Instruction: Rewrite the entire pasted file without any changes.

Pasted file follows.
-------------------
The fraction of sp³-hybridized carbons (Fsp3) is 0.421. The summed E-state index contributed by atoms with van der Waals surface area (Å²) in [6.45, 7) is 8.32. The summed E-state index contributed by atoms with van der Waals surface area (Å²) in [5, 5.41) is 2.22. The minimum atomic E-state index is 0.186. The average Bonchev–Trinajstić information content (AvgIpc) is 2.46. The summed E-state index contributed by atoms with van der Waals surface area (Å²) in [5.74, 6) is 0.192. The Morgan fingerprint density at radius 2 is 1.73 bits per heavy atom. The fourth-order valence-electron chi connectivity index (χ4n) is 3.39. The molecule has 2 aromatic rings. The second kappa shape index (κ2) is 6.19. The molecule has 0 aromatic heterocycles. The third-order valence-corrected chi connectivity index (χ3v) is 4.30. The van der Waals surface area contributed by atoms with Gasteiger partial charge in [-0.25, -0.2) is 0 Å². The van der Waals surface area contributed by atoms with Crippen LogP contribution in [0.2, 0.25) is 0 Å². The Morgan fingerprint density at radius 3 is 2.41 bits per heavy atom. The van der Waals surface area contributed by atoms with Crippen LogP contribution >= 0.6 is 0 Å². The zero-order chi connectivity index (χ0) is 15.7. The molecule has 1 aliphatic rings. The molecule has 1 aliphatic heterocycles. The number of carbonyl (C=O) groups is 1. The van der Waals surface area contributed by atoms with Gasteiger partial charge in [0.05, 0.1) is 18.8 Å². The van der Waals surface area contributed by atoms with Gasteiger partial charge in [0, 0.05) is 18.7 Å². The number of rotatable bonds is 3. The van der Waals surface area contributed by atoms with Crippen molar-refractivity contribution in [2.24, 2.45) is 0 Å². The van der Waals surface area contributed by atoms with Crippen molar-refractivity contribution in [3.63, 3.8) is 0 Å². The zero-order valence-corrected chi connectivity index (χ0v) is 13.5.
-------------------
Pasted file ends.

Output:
The fraction of sp³-hybridized carbons (Fsp3) is 0.421. The summed E-state index contributed by atoms with van der Waals surface area (Å²) in [6.45, 7) is 8.32. The summed E-state index contributed by atoms with van der Waals surface area (Å²) in [5, 5.41) is 2.22. The minimum atomic E-state index is 0.186. The average Bonchev–Trinajstić information content (AvgIpc) is 2.46. The summed E-state index contributed by atoms with van der Waals surface area (Å²) in [5.74, 6) is 0.192. The Morgan fingerprint density at radius 2 is 1.73 bits per heavy atom. The fourth-order valence-electron chi connectivity index (χ4n) is 3.39. The molecule has 2 aromatic rings. The second kappa shape index (κ2) is 6.19. The molecule has 0 aromatic heterocycles. The third-order valence-corrected chi connectivity index (χ3v) is 4.30. The van der Waals surface area contributed by atoms with Gasteiger partial charge in [-0.25, -0.2) is 0 Å². The van der Waals surface area contributed by atoms with Crippen LogP contribution in [0.2, 0.25) is 0 Å². The Morgan fingerprint density at radius 3 is 2.41 bits per heavy atom. The van der Waals surface area contributed by atoms with Crippen LogP contribution >= 0.6 is 0 Å². The zero-order chi connectivity index (χ0) is 15.7. The molecule has 1 aliphatic rings. The molecule has 1 aliphatic heterocycles. The number of carbonyl (C=O) groups is 1. The van der Waals surface area contributed by atoms with Gasteiger partial charge in [0.05, 0.1) is 18.8 Å². The van der Waals surface area contributed by atoms with Gasteiger partial charge in [0, 0.05) is 18.7 Å². The number of rotatable bonds is 3. The van der Waals surface area contributed by atoms with Crippen molar-refractivity contribution in [2.24, 2.45) is 0 Å². The van der Waals surface area contributed by atoms with Crippen molar-refractivity contribution in [3.63, 3.8) is 0 Å². The zero-order valence-corrected chi connectivity index (χ0v) is 13.5.